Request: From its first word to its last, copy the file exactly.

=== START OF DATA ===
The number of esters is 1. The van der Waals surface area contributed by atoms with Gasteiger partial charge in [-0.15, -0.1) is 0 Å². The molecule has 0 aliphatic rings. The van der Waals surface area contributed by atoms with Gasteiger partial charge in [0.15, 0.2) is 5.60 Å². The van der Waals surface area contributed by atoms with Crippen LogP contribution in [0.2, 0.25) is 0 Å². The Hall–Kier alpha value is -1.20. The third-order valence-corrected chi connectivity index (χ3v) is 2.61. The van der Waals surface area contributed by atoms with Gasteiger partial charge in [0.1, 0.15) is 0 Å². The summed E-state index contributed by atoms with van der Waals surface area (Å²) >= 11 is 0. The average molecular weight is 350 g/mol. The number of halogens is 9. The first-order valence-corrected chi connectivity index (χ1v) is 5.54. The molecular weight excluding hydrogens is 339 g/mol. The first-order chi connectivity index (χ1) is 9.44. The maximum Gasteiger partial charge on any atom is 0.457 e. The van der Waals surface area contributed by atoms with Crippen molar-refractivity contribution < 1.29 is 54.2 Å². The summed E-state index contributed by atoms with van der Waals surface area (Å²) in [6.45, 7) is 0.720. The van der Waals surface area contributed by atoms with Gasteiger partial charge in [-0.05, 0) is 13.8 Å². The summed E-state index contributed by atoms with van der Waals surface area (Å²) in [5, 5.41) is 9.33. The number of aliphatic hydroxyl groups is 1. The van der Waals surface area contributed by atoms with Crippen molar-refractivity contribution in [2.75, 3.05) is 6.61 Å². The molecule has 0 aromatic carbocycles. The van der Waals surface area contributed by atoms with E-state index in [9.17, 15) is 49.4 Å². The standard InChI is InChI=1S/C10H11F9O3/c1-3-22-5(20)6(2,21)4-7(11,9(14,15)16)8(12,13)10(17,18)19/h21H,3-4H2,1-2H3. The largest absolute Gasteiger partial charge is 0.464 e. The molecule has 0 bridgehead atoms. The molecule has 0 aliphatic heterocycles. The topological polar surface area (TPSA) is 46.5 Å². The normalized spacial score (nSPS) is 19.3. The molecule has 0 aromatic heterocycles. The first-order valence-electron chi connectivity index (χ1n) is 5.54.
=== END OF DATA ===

The number of esters is 1. The van der Waals surface area contributed by atoms with Gasteiger partial charge in [-0.15, -0.1) is 0 Å². The molecule has 0 aliphatic rings. The van der Waals surface area contributed by atoms with Gasteiger partial charge in [0.15, 0.2) is 5.60 Å². The van der Waals surface area contributed by atoms with Crippen LogP contribution in [0.2, 0.25) is 0 Å². The Hall–Kier alpha value is -1.20. The third-order valence-corrected chi connectivity index (χ3v) is 2.61. The van der Waals surface area contributed by atoms with Gasteiger partial charge in [0.1, 0.15) is 0 Å². The summed E-state index contributed by atoms with van der Waals surface area (Å²) >= 11 is 0. The average molecular weight is 350 g/mol. The number of halogens is 9. The first-order valence-corrected chi connectivity index (χ1v) is 5.54. The molecular weight excluding hydrogens is 339 g/mol. The first-order chi connectivity index (χ1) is 9.44. The maximum Gasteiger partial charge on any atom is 0.457 e. The van der Waals surface area contributed by atoms with Crippen molar-refractivity contribution < 1.29 is 54.2 Å². The summed E-state index contributed by atoms with van der Waals surface area (Å²) in [6.45, 7) is 0.720. The van der Waals surface area contributed by atoms with Gasteiger partial charge in [-0.05, 0) is 13.8 Å². The summed E-state index contributed by atoms with van der Waals surface area (Å²) in [5, 5.41) is 9.33. The number of aliphatic hydroxyl groups is 1. The van der Waals surface area contributed by atoms with Crippen molar-refractivity contribution in [2.75, 3.05) is 6.61 Å². The molecule has 0 aromatic carbocycles. The van der Waals surface area contributed by atoms with E-state index in [9.17, 15) is 49.4 Å². The standard InChI is InChI=1S/C10H11F9O3/c1-3-22-5(20)6(2,21)4-7(11,9(14,15)16)8(12,13)10(17,18)19/h21H,3-4H2,1-2H3. The largest absolute Gasteiger partial charge is 0.464 e. The molecule has 0 bridgehead atoms. The molecule has 0 aliphatic heterocycles. The topological polar surface area (TPSA) is 46.5 Å². The normalized spacial score (nSPS) is 19.3. The molecule has 0 aromatic heterocycles. The first-order valence-electron chi connectivity index (χ1n) is 5.54.